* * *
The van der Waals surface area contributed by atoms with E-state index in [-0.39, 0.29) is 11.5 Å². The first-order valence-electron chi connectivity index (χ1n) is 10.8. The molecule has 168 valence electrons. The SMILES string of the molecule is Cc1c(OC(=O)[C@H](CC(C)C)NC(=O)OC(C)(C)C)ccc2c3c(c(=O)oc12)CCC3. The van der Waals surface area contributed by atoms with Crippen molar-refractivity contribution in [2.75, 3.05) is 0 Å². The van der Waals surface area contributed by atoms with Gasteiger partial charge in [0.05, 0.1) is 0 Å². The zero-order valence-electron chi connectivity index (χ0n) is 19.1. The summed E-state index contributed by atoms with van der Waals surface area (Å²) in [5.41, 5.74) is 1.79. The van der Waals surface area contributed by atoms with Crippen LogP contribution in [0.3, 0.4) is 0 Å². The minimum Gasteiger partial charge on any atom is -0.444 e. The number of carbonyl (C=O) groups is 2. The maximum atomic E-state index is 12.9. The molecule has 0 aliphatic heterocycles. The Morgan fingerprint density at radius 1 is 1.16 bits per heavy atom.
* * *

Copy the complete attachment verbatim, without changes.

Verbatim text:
The van der Waals surface area contributed by atoms with E-state index in [-0.39, 0.29) is 11.5 Å². The first-order valence-electron chi connectivity index (χ1n) is 10.8. The molecule has 168 valence electrons. The SMILES string of the molecule is Cc1c(OC(=O)[C@H](CC(C)C)NC(=O)OC(C)(C)C)ccc2c3c(c(=O)oc12)CCC3. The van der Waals surface area contributed by atoms with Crippen molar-refractivity contribution in [2.75, 3.05) is 0 Å². The van der Waals surface area contributed by atoms with Gasteiger partial charge in [0.05, 0.1) is 0 Å². The zero-order valence-electron chi connectivity index (χ0n) is 19.1. The summed E-state index contributed by atoms with van der Waals surface area (Å²) in [5.41, 5.74) is 1.79. The van der Waals surface area contributed by atoms with Crippen LogP contribution in [0.3, 0.4) is 0 Å². The minimum Gasteiger partial charge on any atom is -0.444 e. The number of carbonyl (C=O) groups is 2. The maximum atomic E-state index is 12.9. The molecule has 0 aliphatic heterocycles. The Morgan fingerprint density at radius 1 is 1.16 bits per heavy atom.